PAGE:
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The Case for Worrying ‘Alone’

alone in the bedCan sharing your worries with a friend help you problem-solve and be more productive? Psychiatrist Edward M. Hallowell recently wrote a book in which he explains that working out your worries with a friend could help eliminate distractions in life.

“Worrying alone does not have to be toxic, but it tends to become toxic because in isolation we lose perspective,” Hallowell told Science of Us blog. “We tend to globalize, catastrophize, when no one is there to act as a reality check. Our imaginations run wild.”

As a classic worrier, however, I have to caution anyone against heaping your worries on any one person too often.

It can be a dangerous proposition to tell a worrier that they need to share their worries. I’m not telling you to bury them deep down, it’s just that I find when I let my worries run wild there seem to be more and more of them. For instance, worrying about a job interview turns into worrying about getting lost on the way there, leads to worry about not finding parking and being late or having a car accident on the way because I’m so nervous.

Worry can beget worry and for some people it’s a shocking thing to witness.

In Driven to Distraction at Work: How to Focus and Be More ProductiveHallowell proposes getting help from others in order to tackle worry:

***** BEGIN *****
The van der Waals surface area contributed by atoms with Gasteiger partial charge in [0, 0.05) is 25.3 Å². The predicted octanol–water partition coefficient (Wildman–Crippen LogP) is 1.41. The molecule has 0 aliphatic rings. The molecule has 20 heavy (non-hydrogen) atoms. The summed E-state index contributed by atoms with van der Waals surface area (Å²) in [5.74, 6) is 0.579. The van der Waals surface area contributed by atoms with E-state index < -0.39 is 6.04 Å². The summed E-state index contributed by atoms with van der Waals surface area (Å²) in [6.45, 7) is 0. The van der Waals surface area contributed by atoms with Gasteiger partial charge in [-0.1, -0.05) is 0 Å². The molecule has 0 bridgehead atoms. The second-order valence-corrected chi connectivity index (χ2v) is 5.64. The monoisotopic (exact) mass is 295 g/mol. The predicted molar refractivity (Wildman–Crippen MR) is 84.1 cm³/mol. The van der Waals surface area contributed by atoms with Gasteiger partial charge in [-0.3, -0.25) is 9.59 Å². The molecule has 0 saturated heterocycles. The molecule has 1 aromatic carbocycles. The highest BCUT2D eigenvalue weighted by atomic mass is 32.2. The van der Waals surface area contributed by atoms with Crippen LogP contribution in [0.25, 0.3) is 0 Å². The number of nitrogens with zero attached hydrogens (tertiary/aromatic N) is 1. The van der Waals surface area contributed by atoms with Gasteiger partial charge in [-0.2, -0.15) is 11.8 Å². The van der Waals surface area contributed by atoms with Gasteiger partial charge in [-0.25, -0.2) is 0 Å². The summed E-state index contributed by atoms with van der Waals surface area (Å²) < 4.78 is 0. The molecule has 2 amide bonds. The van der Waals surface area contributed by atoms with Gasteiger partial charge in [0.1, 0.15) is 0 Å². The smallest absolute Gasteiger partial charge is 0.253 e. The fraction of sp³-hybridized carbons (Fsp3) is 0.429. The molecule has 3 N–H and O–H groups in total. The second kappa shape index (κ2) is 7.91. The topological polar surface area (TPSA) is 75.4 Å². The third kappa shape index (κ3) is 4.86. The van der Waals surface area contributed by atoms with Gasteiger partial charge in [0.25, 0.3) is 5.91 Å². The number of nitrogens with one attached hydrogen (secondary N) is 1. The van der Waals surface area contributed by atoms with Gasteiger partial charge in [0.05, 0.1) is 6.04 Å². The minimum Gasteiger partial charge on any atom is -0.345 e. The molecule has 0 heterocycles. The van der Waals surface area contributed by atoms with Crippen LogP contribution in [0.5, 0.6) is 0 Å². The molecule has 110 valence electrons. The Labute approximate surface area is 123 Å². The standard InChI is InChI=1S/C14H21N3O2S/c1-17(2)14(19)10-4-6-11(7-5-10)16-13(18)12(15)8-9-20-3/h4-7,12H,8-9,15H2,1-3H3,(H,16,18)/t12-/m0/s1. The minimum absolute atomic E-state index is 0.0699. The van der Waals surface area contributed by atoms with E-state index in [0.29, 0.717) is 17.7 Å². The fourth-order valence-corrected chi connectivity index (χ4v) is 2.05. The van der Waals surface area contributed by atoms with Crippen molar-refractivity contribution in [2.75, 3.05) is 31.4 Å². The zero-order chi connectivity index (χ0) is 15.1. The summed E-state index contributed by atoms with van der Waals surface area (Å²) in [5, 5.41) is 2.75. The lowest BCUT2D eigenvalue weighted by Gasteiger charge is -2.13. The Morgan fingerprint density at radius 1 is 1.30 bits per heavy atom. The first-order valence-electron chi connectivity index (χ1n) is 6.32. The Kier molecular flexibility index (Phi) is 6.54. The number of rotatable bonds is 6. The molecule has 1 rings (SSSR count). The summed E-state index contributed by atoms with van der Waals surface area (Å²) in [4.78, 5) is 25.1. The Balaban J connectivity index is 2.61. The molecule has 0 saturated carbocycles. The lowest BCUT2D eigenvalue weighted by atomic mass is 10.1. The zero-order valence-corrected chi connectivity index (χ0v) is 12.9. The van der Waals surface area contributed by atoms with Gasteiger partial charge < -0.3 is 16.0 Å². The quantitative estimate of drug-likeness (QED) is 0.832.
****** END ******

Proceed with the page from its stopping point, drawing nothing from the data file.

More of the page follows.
My basic three-step method of worry control is as follows: 1. Never worry alone. 2. Get the facts. (Toxic worry is rooted in wrong information, lack of information, or both.) 3. Make a plan. Having a plan reduces feelings of vulnerability and increases feelings of control.

While I can see where this could be helpful to some, watching you ride the rollercoaster of anxiety can overwhelm those around you. I’ve found that inviting others into my anxiety doesn’t always inspire them to problem-solve. Sometimes worry can be like a virus and people who weren’t worried become worried. For instance, have you ever seen a fearful flyer gripping the armrest on a plane or carefully inching down the aisle row by row in order to get to the restroom? Afterward, when the plane hit a little turbulence, you may have felt a little more anxious about it than usual. It’s because seeing someone worry so much can make us wonder if we should be worried too. Maybe they know something we don’t.

Other people can’t relate at all because they simply aren’t worriers. They aren’t adept at problem-solving because the don’t run into the stumbling blocks that worriers do.

More laid-back people offer unhelpful advice like “Don’t worry about it;” “Let it go;” “Just forget about it;” or “It’ll probably be fine.”

When people can’t relate to my worry, they aren’t able to help me get rid of it. It adds a level of embarrassment instead of insight or comfort. This doesn’t mean that I don’t share my concerns with my friends, family, coworkers or partner. In fact, sometimes what I’m worried about is a quick fix for someone else. But I hate that look I get when someone laid-back just can’t fathom how I could be worried about something. It’s not helpful and leads to shame.